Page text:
Hampshire Cricket History

Sunny Summer Days
April 6, 2016, 4:32 pm
Filed under: Uncategorized

As 5.30pm approaches, there have been around 40 overs bowled today. I’ve been walking around Pompey quite a bit and despite the odd slight shower there would have been more play here but it wouldn’t have been pleasant – even the occasional sun showers have been misleading – it’s a nasty, cold, windy  day.

There again it’s a bit odd really for first-class cricket in the first week of April. You can be lucky with the weather but …

Only 50 years ago on 30 April 1966 Hampshire played Oxford University in the Parks, and that was the first time they had ever played first-class cricket in April.

They played the students again between 1970-1972 starting either on the 28 or 29 – more than three weeks later than their start this week. On 24 April 1974 they made their (then) earliest start, with that famous game against MCC at Lord’s as Champion County. I was there and it was freezing. Then on 30 April 1975 they met Essex at Bournemouth – the first time they had played in the Championship in April, but still almost three weeks later than this year’s start next Sunday.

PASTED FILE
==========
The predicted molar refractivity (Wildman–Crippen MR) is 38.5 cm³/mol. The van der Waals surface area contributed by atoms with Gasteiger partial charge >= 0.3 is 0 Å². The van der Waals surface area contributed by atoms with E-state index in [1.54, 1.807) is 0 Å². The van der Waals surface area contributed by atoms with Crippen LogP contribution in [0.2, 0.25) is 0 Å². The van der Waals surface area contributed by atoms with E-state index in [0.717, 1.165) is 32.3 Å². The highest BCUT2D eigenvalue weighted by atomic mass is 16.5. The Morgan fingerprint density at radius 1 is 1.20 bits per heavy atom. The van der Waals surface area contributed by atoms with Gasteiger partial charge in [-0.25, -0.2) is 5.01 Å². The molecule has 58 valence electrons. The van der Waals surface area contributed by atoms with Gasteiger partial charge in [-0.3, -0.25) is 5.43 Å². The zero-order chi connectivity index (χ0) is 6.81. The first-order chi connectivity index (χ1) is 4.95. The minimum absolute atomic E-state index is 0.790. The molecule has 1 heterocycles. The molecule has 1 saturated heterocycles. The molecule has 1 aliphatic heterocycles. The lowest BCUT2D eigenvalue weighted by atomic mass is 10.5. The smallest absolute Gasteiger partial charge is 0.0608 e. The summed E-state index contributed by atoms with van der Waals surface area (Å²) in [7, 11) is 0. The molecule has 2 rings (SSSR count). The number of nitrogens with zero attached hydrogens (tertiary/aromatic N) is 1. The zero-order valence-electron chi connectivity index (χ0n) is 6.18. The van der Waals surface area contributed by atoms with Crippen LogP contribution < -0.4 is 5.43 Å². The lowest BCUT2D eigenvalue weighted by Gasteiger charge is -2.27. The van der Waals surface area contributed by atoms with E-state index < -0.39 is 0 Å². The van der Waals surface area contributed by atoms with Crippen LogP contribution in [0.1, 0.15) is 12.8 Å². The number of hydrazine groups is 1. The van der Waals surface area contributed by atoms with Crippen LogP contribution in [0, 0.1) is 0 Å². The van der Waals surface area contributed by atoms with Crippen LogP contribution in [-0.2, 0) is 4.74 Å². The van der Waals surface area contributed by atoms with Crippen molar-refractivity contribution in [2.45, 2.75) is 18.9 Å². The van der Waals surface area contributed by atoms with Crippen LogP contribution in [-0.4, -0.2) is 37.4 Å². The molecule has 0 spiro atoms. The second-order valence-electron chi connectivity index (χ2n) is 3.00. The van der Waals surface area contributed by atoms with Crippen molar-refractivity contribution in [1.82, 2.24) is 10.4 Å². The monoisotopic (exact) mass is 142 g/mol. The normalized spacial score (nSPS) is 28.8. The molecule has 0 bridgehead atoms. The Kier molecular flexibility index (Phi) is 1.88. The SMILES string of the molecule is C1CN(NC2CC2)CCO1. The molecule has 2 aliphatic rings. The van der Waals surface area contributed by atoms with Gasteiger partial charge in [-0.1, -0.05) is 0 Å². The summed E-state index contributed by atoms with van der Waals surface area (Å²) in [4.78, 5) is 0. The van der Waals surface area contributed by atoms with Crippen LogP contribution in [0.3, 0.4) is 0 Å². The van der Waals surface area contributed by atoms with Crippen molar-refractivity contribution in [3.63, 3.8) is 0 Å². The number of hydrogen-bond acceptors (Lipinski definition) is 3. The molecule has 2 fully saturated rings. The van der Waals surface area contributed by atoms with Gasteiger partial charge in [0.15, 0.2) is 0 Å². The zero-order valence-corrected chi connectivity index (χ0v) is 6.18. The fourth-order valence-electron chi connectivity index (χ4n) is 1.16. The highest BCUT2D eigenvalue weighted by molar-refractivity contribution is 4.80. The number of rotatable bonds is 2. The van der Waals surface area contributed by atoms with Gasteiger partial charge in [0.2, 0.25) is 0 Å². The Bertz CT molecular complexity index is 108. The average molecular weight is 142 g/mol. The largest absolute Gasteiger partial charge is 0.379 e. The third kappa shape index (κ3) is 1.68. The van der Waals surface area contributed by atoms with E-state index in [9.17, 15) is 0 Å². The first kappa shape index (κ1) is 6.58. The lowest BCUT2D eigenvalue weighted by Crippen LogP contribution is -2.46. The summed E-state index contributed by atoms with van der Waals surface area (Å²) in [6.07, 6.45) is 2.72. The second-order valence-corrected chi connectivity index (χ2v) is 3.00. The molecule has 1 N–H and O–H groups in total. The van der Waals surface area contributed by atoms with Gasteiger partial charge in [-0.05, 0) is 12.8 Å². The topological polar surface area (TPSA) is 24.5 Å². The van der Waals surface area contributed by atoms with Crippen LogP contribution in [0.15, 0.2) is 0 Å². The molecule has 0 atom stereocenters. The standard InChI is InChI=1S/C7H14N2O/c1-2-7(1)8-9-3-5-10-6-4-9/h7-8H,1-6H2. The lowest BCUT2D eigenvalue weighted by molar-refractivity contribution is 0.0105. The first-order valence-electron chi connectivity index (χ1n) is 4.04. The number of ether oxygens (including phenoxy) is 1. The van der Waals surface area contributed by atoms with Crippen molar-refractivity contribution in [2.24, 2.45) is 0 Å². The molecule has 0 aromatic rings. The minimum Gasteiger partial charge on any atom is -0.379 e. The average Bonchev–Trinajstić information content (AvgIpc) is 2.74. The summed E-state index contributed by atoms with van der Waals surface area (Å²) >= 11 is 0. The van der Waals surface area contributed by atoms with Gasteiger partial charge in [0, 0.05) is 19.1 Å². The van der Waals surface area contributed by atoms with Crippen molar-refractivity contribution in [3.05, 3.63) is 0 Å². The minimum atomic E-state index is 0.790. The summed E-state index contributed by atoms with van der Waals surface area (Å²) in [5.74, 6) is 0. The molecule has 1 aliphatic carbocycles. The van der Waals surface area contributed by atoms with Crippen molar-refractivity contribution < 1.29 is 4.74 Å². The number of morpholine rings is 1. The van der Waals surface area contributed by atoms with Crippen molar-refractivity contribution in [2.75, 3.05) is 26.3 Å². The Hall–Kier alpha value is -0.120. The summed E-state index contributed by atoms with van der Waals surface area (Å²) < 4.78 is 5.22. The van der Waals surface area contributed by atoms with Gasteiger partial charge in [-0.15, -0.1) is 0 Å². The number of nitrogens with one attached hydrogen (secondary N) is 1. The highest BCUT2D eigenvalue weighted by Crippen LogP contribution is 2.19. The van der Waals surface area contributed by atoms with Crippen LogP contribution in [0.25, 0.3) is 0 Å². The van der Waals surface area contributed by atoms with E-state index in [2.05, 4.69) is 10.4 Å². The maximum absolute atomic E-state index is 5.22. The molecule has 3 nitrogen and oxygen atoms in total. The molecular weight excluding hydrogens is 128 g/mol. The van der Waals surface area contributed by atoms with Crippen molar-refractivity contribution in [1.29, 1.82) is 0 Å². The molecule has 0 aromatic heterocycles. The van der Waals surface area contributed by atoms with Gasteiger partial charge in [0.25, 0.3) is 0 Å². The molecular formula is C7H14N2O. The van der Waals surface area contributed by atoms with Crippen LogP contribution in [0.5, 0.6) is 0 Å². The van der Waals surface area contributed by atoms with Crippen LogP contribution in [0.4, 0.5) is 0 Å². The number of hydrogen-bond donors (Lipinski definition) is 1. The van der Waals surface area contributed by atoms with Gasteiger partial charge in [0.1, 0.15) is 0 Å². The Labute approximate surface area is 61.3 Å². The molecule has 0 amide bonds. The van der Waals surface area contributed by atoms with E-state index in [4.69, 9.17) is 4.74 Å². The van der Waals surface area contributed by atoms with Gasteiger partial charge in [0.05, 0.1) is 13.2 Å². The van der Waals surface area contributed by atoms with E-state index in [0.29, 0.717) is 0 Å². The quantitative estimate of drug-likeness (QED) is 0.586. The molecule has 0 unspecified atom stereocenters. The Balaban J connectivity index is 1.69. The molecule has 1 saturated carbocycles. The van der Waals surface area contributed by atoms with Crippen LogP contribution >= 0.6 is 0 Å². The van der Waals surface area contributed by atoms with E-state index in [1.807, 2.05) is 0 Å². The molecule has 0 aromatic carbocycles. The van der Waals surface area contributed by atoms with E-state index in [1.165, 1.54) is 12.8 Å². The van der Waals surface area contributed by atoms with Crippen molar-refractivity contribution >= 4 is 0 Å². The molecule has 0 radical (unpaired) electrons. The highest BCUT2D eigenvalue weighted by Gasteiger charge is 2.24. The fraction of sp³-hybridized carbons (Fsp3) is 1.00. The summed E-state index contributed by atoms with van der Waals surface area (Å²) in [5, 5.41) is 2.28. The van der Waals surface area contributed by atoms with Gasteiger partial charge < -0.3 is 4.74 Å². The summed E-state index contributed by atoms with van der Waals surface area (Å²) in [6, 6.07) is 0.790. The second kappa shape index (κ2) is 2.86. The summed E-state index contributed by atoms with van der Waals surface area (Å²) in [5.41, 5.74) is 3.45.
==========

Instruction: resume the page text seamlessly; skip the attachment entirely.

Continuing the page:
Prior to that – and it was a rare event – they opened at the Oval on 1 May 1926. In 1919, resuming after war, their season did not start until 9 June (and they played two-day matches).

6 Comments so far
Leave a comment

It’s unseasonably cold here in the Eastern US also as baseball season commences. Yesterday the New York Yankees played in 2 degrees Celsius with a 18mph wind, despite which 48,000 hardy souls turned out. At least the players have gloves (albeit only one each).

Comment by Hedgehog

It might be as cold here on Sunday but there won’t be 48,000!

Comment by pompeypop

Would be nice if we get 4800, but more likely to be 480 I suspect. Let’s hope we get enough play over 4 days to get a result.

Comment by Bob Murrell

There was about 48 today . . ;-))

Comment by Bob Elliott

Be lovely if next season we could play a first class game in March…

Comment by Ian

Be careful what you wish for!

Comment by Paul

Leave a Reply

Fill in your details below or click an icon to log in:

WordPress.com Logo

You are commenting using your WordPress.com account. Log Out / Change )

Twitter picture

You are commenting using your Twitter account. Log Out / Change )

Facebook photo

You are commenting using your Facebook account. Log Out / Change )

Google+ photo

You are commenting using your Google+ account. Log Out / Change )

Connecting to %s

%d bloggers like this: